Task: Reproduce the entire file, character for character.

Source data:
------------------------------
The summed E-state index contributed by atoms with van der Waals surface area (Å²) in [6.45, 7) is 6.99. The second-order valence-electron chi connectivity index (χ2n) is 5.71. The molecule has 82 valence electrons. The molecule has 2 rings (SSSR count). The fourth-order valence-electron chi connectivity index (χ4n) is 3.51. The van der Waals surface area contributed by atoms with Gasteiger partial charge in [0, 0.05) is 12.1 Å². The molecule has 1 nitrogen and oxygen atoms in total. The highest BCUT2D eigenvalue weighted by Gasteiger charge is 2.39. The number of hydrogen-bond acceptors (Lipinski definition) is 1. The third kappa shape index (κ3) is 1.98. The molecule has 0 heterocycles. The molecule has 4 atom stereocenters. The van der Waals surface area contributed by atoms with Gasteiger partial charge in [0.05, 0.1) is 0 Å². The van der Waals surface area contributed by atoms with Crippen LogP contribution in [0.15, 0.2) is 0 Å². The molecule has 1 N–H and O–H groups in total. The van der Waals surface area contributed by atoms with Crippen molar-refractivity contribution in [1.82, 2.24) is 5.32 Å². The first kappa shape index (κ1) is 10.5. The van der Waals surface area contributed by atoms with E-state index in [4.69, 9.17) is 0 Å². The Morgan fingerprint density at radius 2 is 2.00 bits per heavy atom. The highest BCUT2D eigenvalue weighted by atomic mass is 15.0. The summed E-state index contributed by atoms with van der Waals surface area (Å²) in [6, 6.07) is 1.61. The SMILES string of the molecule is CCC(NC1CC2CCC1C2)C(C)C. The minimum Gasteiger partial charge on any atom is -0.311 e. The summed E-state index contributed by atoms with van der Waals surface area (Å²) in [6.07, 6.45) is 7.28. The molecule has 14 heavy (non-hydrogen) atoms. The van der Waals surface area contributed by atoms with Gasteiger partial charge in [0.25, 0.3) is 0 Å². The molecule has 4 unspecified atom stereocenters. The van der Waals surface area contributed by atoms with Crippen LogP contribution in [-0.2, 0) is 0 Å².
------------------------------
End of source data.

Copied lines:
The summed E-state index contributed by atoms with van der Waals surface area (Å²) in [6.45, 7) is 6.99. The second-order valence-electron chi connectivity index (χ2n) is 5.71. The molecule has 82 valence electrons. The molecule has 2 rings (SSSR count). The fourth-order valence-electron chi connectivity index (χ4n) is 3.51. The van der Waals surface area contributed by atoms with Gasteiger partial charge in [0, 0.05) is 12.1 Å². The molecule has 1 nitrogen and oxygen atoms in total. The highest BCUT2D eigenvalue weighted by Gasteiger charge is 2.39. The number of hydrogen-bond acceptors (Lipinski definition) is 1. The third kappa shape index (κ3) is 1.98. The molecule has 0 heterocycles. The molecule has 4 atom stereocenters. The van der Waals surface area contributed by atoms with Gasteiger partial charge in [0.05, 0.1) is 0 Å². The van der Waals surface area contributed by atoms with Crippen LogP contribution in [0.15, 0.2) is 0 Å². The molecule has 1 N–H and O–H groups in total. The van der Waals surface area contributed by atoms with Crippen molar-refractivity contribution in [1.82, 2.24) is 5.32 Å². The first kappa shape index (κ1) is 10.5. The van der Waals surface area contributed by atoms with E-state index in [4.69, 9.17) is 0 Å². The Morgan fingerprint density at radius 2 is 2.00 bits per heavy atom. The highest BCUT2D eigenvalue weighted by atomic mass is 15.0. The summed E-state index contributed by atoms with van der Waals surface area (Å²) in [6, 6.07) is 1.61. The SMILES string of the molecule is CCC(NC1CC2CCC1C2)C(C)C. The minimum Gasteiger partial charge on any atom is -0.311 e. The summed E-state index contributed by atoms with van der Waals surface area (Å²) in [6.07, 6.45) is 7.28. The molecule has 14 heavy (non-hydrogen) atoms. The van der Waals surface area contributed by atoms with Gasteiger partial charge in [0.25, 0.3) is 0 Å². The molecule has 4 unspecified atom stereocenters. The van der Waals surface area contributed by atoms with Crippen LogP contribution in [-0.2, 0) is 0 Å².